In the Stacks with Jordan Alexander Stein

February 20th, 2020

As the novel developed into a mature genre, it had to distinguish itself from these similar-looking books and become what we now call "literature." Literary scholars have explained the rise of the Anglophone novel using a range of tools, from Ian Watt’s theories to James Watt’s inventions. Contrary to established narratives, When Novels Were Books reveals that the genre beloved of so many readers today was not born secular, national, middle-class, or female. For the first three centuries of their history, novels came into readers’ hands primarily as printed sheets ordered into a codex bound along one edge between boards or paper wrappers. Consequently, they shared some formal features of other codices, such as almanacs and Protestant religious books produced by the same printers. Novels are often mistakenly credited for developing a formal feature ("character") that was in fact incubated in religious books. The novel did not emerge all at once: it had to differentiate itself from the goods with which it was in competition. Though it was written for sequential reading, the early novel’s main technology for dissemination was the codex, a platform designed for random access. This peculiar circumstance led to the genre’s insistence on continuous, cover-to-cover reading even as the "media platform" it used encouraged readers to dip in and out at will and read discontinuously. Jordan Alexander Stein traces this tangled history, showing how the physical format of the book shaped the stories that were fit to print.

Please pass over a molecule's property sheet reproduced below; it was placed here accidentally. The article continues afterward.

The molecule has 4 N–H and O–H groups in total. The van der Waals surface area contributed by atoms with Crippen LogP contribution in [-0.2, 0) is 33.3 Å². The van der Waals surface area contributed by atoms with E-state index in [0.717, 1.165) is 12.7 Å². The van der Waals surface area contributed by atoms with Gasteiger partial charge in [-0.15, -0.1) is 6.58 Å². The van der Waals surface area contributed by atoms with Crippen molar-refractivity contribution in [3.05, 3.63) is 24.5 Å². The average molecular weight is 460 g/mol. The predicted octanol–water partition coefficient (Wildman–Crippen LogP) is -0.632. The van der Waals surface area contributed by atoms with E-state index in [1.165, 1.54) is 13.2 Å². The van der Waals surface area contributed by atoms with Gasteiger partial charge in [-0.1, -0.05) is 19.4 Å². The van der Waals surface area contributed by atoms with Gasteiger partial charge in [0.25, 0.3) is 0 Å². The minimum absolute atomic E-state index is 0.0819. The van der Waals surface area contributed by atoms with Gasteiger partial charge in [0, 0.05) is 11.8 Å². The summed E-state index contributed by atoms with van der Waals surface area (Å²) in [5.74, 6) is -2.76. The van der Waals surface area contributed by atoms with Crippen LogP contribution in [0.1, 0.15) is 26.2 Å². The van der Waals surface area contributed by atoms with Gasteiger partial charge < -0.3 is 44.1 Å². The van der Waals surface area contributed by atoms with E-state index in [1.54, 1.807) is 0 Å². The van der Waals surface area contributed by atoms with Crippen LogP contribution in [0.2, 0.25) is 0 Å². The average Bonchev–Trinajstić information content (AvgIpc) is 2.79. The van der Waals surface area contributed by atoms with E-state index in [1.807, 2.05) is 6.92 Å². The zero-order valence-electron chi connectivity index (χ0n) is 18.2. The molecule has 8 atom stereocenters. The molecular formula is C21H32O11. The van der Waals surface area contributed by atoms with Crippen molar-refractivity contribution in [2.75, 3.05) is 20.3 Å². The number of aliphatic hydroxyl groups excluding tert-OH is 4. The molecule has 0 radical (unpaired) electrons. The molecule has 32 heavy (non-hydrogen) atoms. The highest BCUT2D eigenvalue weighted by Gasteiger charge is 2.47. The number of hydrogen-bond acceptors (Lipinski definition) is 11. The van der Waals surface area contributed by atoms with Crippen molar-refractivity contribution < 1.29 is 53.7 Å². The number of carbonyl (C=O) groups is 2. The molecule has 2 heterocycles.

Jordan Alexander Stein will discuss When Novels Were Books at the Co-op on February 24th at 6pm. He will be joined in conversation by Sianne Ngai. Find details and RSVP here. And browse Stein's Bibliography, Critical, and Off-Topic reads below. 

Critical Reads:

Shakespeare Verbatim by Margreta deGrazia - An astonishing account of the ways that textual editing and the publication of books makes the reputation of authors, rather than the other way around.

Dickinson's Misery by Virginia Jackson - This book taught me to think about the interactions between readers and material texts in the making of genres––brilliant and mischievous in equal turns.

Publics and Counterpublics by Michael Warner - One of the most searching and elegant accounts of how texts circulate and what circulation makes possible in the world.


American Literature and the Culture of Reprinting by Meredith McGill - An eye-opening study that demonstrates what literary studies can offer book history and vice versa. 

Always Already New by Lisa Gitelman - An exciting and indispensable account of what media is and what the challenges are for those of us who work in media history.

The Anthology and the Rise of the Novel by Leah Price - Essential reading for understanding the ways that the material form of the book bears on the history of genre.

Off topic:

Dust by Carolyn Stedman - A fantastic, playful, expansive cultural history of archives and the people who work in them.

New World Drama by Elizabeth Maddock Dillon - One of the best, most creative investigations of the ways that archives can yield a diverse and revisionist history of media.

Black Print Unbound by Eric Gardner - A painstaking and brilliant study of black readership and the ways that texts can unexpectedly preserve the histories of communities.

Jordan Alexander Stein is a literary scholar who writes about eighteenth- and nineteenth-century British and American novels and poetry. He is Associate Professor of English and Comparative Literature at Fordham University. His essays have appeared in a dozen academic journals and in the Los Angeles Review of Books, Common-Place, and Saveur.

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